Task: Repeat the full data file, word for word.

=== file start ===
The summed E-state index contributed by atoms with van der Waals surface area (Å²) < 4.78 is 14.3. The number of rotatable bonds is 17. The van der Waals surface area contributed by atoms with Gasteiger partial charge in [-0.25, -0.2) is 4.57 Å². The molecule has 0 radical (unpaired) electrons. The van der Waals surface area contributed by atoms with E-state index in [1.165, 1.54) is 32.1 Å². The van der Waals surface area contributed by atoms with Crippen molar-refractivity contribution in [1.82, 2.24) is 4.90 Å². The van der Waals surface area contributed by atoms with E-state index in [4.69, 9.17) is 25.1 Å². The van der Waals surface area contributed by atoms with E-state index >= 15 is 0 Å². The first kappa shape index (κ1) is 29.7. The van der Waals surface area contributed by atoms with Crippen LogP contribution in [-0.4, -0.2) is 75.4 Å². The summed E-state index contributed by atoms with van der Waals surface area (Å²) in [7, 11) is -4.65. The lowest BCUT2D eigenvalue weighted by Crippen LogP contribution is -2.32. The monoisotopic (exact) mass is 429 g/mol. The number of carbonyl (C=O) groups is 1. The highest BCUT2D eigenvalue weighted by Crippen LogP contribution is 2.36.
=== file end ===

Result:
The summed E-state index contributed by atoms with van der Waals surface area (Å²) < 4.78 is 14.3. The number of rotatable bonds is 17. The van der Waals surface area contributed by atoms with Gasteiger partial charge in [-0.25, -0.2) is 4.57 Å². The molecule has 0 radical (unpaired) electrons. The van der Waals surface area contributed by atoms with E-state index in [1.165, 1.54) is 32.1 Å². The van der Waals surface area contributed by atoms with Crippen molar-refractivity contribution in [1.82, 2.24) is 4.90 Å². The van der Waals surface area contributed by atoms with E-state index in [4.69, 9.17) is 25.1 Å². The van der Waals surface area contributed by atoms with E-state index >= 15 is 0 Å². The first kappa shape index (κ1) is 29.7. The van der Waals surface area contributed by atoms with Crippen LogP contribution in [-0.4, -0.2) is 75.4 Å². The summed E-state index contributed by atoms with van der Waals surface area (Å²) in [7, 11) is -4.65. The lowest BCUT2D eigenvalue weighted by Crippen LogP contribution is -2.32. The monoisotopic (exact) mass is 429 g/mol. The number of carbonyl (C=O) groups is 1. The highest BCUT2D eigenvalue weighted by Crippen LogP contribution is 2.36.